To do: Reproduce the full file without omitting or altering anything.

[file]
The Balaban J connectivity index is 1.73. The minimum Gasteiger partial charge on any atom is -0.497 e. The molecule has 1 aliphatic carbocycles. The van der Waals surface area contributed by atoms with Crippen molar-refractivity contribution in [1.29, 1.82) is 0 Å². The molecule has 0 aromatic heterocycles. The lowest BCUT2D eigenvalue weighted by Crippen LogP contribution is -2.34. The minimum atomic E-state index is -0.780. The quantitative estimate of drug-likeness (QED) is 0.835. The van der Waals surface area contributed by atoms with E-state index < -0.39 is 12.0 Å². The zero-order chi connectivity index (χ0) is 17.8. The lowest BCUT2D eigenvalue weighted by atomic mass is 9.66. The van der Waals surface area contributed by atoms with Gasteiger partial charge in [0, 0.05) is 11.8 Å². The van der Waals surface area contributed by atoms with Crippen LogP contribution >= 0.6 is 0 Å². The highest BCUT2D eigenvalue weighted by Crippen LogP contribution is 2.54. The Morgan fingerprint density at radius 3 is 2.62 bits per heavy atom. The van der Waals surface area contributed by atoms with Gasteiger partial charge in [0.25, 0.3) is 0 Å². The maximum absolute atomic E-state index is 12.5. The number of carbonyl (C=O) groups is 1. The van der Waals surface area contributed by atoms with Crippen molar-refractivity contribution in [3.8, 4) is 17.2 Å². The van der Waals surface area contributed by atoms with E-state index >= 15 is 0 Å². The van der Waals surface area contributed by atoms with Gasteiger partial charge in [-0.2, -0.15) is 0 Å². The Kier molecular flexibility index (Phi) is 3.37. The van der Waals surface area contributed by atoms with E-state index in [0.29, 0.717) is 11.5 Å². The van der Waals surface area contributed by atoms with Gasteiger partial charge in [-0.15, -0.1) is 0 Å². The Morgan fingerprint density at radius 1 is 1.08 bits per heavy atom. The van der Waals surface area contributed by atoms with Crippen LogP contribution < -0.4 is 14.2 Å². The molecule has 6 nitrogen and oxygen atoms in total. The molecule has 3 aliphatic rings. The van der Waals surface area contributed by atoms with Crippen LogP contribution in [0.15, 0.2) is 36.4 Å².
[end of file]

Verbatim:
The Balaban J connectivity index is 1.73. The minimum Gasteiger partial charge on any atom is -0.497 e. The molecule has 1 aliphatic carbocycles. The van der Waals surface area contributed by atoms with Crippen molar-refractivity contribution in [1.29, 1.82) is 0 Å². The molecule has 0 aromatic heterocycles. The lowest BCUT2D eigenvalue weighted by Crippen LogP contribution is -2.34. The minimum atomic E-state index is -0.780. The quantitative estimate of drug-likeness (QED) is 0.835. The van der Waals surface area contributed by atoms with E-state index < -0.39 is 12.0 Å². The zero-order chi connectivity index (χ0) is 17.8. The lowest BCUT2D eigenvalue weighted by atomic mass is 9.66. The van der Waals surface area contributed by atoms with Gasteiger partial charge in [0, 0.05) is 11.8 Å². The van der Waals surface area contributed by atoms with Crippen LogP contribution >= 0.6 is 0 Å². The highest BCUT2D eigenvalue weighted by Crippen LogP contribution is 2.54. The Morgan fingerprint density at radius 3 is 2.62 bits per heavy atom. The van der Waals surface area contributed by atoms with Gasteiger partial charge in [0.25, 0.3) is 0 Å². The maximum absolute atomic E-state index is 12.5. The number of carbonyl (C=O) groups is 1. The van der Waals surface area contributed by atoms with Crippen molar-refractivity contribution in [3.8, 4) is 17.2 Å². The van der Waals surface area contributed by atoms with E-state index >= 15 is 0 Å². The van der Waals surface area contributed by atoms with Gasteiger partial charge in [-0.2, -0.15) is 0 Å². The Kier molecular flexibility index (Phi) is 3.37. The van der Waals surface area contributed by atoms with E-state index in [0.29, 0.717) is 11.5 Å². The van der Waals surface area contributed by atoms with Gasteiger partial charge in [-0.15, -0.1) is 0 Å². The Morgan fingerprint density at radius 1 is 1.08 bits per heavy atom. The van der Waals surface area contributed by atoms with Crippen LogP contribution < -0.4 is 14.2 Å². The molecule has 6 nitrogen and oxygen atoms in total. The molecule has 3 aliphatic rings. The van der Waals surface area contributed by atoms with Crippen LogP contribution in [0.15, 0.2) is 36.4 Å².